Improving Outcomes for Sepsis Survivors

Improving outcomes for sepsis survivors

Improving Outcomes for Sepsis Survivors

The United States discharges more than one million sepsis survivors each year from acute-care hospitals. Even though the majority of sepsis survivors receive post-acute care (PAC) services, these patients account for a majority of readmissions across the country. To reduce these poor results, effective interventions must be implemented.

A recent study conducted nationwide from the Center for Home Care Policy & Research at the Visiting Nurse Service of New York, in conjunction with the University of Pennsylvania School of Nursing (Penn Nursing), revealed that the use of early home health nursing alongside at least one outpatient physician visit during the first week after hospital discharge reduced the risk of 30-day hospital readmission for sepsis patients by seven percentage points. Researchers concluded that this combination of home nursing visits and early physician follow-ups makes it easier to formulate a coordinated care plan and early surveillance for new or recurrent issues.

“Our findings support integrated care management, including scheduling physician follow-up before discharge rather than recommending that patients schedule their own follow-up, as well as a clear communication that this is a sepsis survivor so HHC can activate early attention,” said Kathryn Bowles, PhD, FAAN, FACMI, van Ameringen Chair in Nursing Excellence, and the study’s co-principal investigator. “If translated nationally, this operational strategy could complement national and state initiatives to improve the acute and PAC outcomes of sepsis survivors.” “Our study revealed much room for improvement as only 28.1% of sepsis survivors transitioned to HHC received this intervention.”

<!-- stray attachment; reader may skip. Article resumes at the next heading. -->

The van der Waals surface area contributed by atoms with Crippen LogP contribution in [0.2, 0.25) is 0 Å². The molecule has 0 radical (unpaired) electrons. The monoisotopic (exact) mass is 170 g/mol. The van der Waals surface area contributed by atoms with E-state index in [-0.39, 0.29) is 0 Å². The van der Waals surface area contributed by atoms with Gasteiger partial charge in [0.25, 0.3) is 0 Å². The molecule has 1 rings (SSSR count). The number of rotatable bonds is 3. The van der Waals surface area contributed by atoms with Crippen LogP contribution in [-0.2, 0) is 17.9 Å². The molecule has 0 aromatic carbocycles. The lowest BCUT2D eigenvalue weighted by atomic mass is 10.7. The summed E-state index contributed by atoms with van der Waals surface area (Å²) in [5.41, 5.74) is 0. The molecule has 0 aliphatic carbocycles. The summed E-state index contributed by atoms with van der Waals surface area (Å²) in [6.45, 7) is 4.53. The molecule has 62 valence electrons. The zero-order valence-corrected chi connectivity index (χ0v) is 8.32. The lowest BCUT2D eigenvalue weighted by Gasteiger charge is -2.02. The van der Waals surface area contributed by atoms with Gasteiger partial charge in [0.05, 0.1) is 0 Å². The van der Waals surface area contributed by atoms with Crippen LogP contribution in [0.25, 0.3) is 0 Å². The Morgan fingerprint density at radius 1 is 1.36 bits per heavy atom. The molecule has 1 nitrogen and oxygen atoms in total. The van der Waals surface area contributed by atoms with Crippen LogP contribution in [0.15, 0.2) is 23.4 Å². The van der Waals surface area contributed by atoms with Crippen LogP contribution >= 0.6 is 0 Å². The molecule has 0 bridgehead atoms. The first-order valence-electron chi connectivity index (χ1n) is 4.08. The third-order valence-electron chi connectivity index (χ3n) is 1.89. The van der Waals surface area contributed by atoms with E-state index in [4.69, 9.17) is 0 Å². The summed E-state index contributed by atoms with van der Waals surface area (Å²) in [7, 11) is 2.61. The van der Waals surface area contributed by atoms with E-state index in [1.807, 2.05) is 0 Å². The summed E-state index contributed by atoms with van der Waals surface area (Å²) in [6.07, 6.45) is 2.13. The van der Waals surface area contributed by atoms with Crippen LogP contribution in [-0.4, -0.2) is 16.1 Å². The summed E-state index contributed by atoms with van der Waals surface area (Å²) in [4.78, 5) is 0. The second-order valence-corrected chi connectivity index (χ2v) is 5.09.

The investigators’ findings were published in the August issue of Medical Care in an article entitled “Does Early Follow-Up Improve the Outcomes of Sepsis Survivors Discharged to Home Health Care?” The study was supported by the National Institute of Nursing Research of the National Institutes of Health under Award Number R01NR016014. Co-authors of the study include Partha Deb, PhD and Hoda Nouri Khajavi, MS, both of Hunter College, City University of New York; Christopher M. Murtaugh, PhD (Principal Investigator), Yolanda Barrón, MS and Penny H. Feldman, PhD; Mark E. Mikkelsen, MD, MSCE, Perelman School of Medicine; and Stanley Moore, BS.

Disinfection products reduce risk of sepsis

It is vital for healthcare facilities of all sizes to have strict hygiene and disinfection protocols in place. The CDC offers guidelines on how medical practices can reduce the risk of healthcare-acquired infections, such as sepsis. EDM offers an assortment of disinfection products designed to kill HAIs and improve the safety of patients and medical staff.

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